Tea, a popular beverage since the 16th century is finally starting to take a center stage in the Western world. There has been an explosion of interest in tea within the last 20 years, according to the Tea Association of America, tea sales surpassed the $2.25 billion alone in the retail supermarket in 2012. The four main types of teas Black, Green, Oolong and White all come from the same plant, a warm-weather evergreen named Camellia Sinensis. Differences among the four types of tea result from the various degrees of processing and the level of oxidization. While Black and Oolong tea are oxidized, the Green and White varieties are not oxidized after harvesting the leaf.
Green tea in particularly has piqued interest among many people for a wide number of health benefits. It has a high concentration of Epigallocatechin gallate (EGCG), a powerful antioxidants that may ward off different cancers, prevent clogs in the arteries, burn fat, reduce the risk of different neurological diseases, and help improve cholesterol levels. Another antioxidant named catechins found in green tea is believed to trigger weight loss by stimulating the body to burn calories and decreasing body fat. The general recommendations based on studies on the benefits of green tea are at least four cups a day.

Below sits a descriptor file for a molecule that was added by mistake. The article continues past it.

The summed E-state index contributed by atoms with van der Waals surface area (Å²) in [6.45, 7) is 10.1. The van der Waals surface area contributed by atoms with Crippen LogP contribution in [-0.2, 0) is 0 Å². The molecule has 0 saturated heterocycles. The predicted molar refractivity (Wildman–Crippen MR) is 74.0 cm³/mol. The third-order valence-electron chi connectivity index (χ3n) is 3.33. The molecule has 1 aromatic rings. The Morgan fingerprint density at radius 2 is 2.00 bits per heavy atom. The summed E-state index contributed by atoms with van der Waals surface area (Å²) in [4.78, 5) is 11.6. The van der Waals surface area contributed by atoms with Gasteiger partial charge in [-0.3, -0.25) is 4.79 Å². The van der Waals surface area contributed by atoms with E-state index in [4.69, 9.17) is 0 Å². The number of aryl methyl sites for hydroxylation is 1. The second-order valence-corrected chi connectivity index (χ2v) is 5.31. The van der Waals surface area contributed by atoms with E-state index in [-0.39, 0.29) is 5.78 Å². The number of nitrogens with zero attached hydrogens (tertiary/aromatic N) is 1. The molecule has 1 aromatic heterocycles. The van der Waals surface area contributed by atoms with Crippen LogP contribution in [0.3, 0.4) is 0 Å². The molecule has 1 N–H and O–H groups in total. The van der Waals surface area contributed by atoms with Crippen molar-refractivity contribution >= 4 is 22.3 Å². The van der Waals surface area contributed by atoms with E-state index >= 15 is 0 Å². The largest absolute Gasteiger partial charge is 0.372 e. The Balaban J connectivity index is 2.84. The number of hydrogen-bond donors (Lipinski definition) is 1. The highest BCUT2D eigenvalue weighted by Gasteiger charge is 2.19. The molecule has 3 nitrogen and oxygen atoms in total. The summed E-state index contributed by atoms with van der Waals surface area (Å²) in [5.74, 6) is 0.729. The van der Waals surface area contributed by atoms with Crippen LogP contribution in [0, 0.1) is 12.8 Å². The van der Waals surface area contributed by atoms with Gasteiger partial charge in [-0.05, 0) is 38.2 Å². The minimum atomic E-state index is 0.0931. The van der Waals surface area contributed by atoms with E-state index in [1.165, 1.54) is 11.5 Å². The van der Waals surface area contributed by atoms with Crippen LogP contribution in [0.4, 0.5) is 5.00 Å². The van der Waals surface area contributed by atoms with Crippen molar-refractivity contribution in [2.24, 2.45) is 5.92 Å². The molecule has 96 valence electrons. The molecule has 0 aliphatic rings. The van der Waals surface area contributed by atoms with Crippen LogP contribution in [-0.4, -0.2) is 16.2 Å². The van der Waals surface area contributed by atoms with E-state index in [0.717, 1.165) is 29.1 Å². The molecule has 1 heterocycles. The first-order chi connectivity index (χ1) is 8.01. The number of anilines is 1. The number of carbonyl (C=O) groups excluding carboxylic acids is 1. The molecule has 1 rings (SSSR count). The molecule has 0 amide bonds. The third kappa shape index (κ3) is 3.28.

Besides its natural state, there are thousands of ‘Green tea’ based herbal supplements available in the market today. Green tea extract, a derivative of green tea is one of the most common herbal supplements ingested worldwide for its ability to burn off fats, increase metabolism, and for fats oxidation. The marketers of Green tea extract boasts these health claims based on the antioxidant and caffeine content in these products. The quantity and quality of antioxidants in Green tea vary greatly depending upon brand but the extracts are highly concentrated with EGCG and caffeine. Some of the popular brands contain about 200mg – 600 mg of EGCG per tablet which is roughly 3-6 cups of tea.
A study published on the American Society for Clinical Nutrition found that “green tea extract may play a role in the control of body composition via sympathetic activation of thermogenesis, fat oxidation, or both”. Another study was done on Japanese women and men with visceral fat-type obesity using green tea extract containing 583 mg of catechins. The results suggested that the continuous ingestion of Green tea extract can lead to reduction in body fat, blood pressure, and LDL (bad) cholesterol. There are numerous studies available on the benefits of tea but Green tea extract is still an emerging area so the studies are very limited and not clinically significant at this time.
Green tea in its natural form is generally considered safe, however a study linked green tea extract to liver injury and even liver failure. It is also important to remember that the statements on herbal products are not evaluated by the FDA therefore as a consumer, it is best to stay abreast on the research, safety, and efficacy of Green tea extract products before spending hundreds of dollars on them. Also, always check with your healthcare provider before starting a new supplement.